Education of health care professionals

 Health professionals should be provided with an opportunity to develop an understanding of the cancer experience from the family caregiver perspective. Therefore health professionals require education about the caregiving role, much in the same way as caregivers require information to carry out their role, and include skills, behaviours, knowledge, and attitudes. Skills required to work with caregivers include communication, assessment and teaching skills. They need knowledge about what it is like to be a caregiver and about the caregivers themselves including what is important to them, what they appraise as being stressful, their coping strategies, and available supports.

Assessment of family caregiver needs

Comprehensive assessment of family caregiver needs is highly recommended. Early assessment of families who may not cope effectively allows for the provision of additional support and can help avoid tension between health care professionals and families28. Consideration must be given to:

  1. the characteristics of the patient’s disease and treatment
  2. age, gender, activity level and relationship of the patient and the caregiver;competing demands faced by the caregiver;
  3. caregiver needs for information and skill acquisition;
  4. the caregiver’s psychological health; and
  5. available supports and effectiveness of previous coping mechanisms. This in turn will inform the development and implementation of appropriate interventions.

Education of family caregivers

There are many ways to approach the education of family caregivers ranging from practical demonstrations and the provision of information in a group setting to provision of written, audio and video resources. It is beyond the scope of this paper to provide detail of each method therefore the focus will be on examples of written resources and websites known by the author.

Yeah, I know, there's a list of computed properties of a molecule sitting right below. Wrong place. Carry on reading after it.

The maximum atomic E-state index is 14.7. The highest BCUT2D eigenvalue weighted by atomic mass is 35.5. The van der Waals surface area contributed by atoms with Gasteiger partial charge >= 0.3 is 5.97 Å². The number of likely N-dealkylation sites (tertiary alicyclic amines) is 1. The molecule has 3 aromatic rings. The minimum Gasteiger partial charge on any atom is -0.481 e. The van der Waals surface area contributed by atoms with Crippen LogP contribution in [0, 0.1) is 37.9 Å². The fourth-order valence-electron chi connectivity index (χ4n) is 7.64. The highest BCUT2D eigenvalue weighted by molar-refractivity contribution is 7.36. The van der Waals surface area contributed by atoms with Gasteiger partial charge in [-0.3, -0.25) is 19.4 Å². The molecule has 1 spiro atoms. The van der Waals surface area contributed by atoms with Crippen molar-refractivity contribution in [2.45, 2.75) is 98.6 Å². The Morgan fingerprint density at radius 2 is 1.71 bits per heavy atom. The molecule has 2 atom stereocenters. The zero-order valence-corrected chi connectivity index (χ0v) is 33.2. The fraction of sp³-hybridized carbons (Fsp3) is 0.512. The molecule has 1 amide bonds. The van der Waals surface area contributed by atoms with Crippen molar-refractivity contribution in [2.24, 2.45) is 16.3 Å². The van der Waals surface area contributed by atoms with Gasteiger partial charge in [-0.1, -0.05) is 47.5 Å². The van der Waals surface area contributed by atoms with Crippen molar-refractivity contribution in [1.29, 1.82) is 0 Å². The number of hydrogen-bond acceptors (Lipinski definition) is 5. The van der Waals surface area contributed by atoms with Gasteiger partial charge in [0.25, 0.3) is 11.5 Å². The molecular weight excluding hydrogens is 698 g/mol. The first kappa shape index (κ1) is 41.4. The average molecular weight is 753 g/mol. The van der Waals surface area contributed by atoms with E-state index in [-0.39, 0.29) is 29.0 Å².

A written resource for family caregivers, “When cancer won’t go away: For carers of people whose cancer has advanced”, is available from the Anti-Cancer Council of Victoria and begins to address issues such as:

  • First reactions including: uncertainty, making treatment decisions, hope and living each day
  • Dealing with changes including: changing roles, providing physical care, depression, body image and intimacy and helping children understand
  • Common symptoms such as nausea, breathlessness, tiredness and pain
  • Complementary therapies and unproven remedies and
  • Death and dying which covers funeral planning, what happens when a person is dying, and the time after death and anniversaries

A companion booklet, addressing similar issues, has been written for the person with advanced cancer.
A similar booklet, “Taking Time: Support for People with Cancer and the People Who Care About Them”, is an American publication from the National Institute of Health. This booklet is written for both the patient and the carer and covers issues such as:

  • sharing the diagnosis;
  • coping within the family;
  • sharing feelings; and
  • the world outside.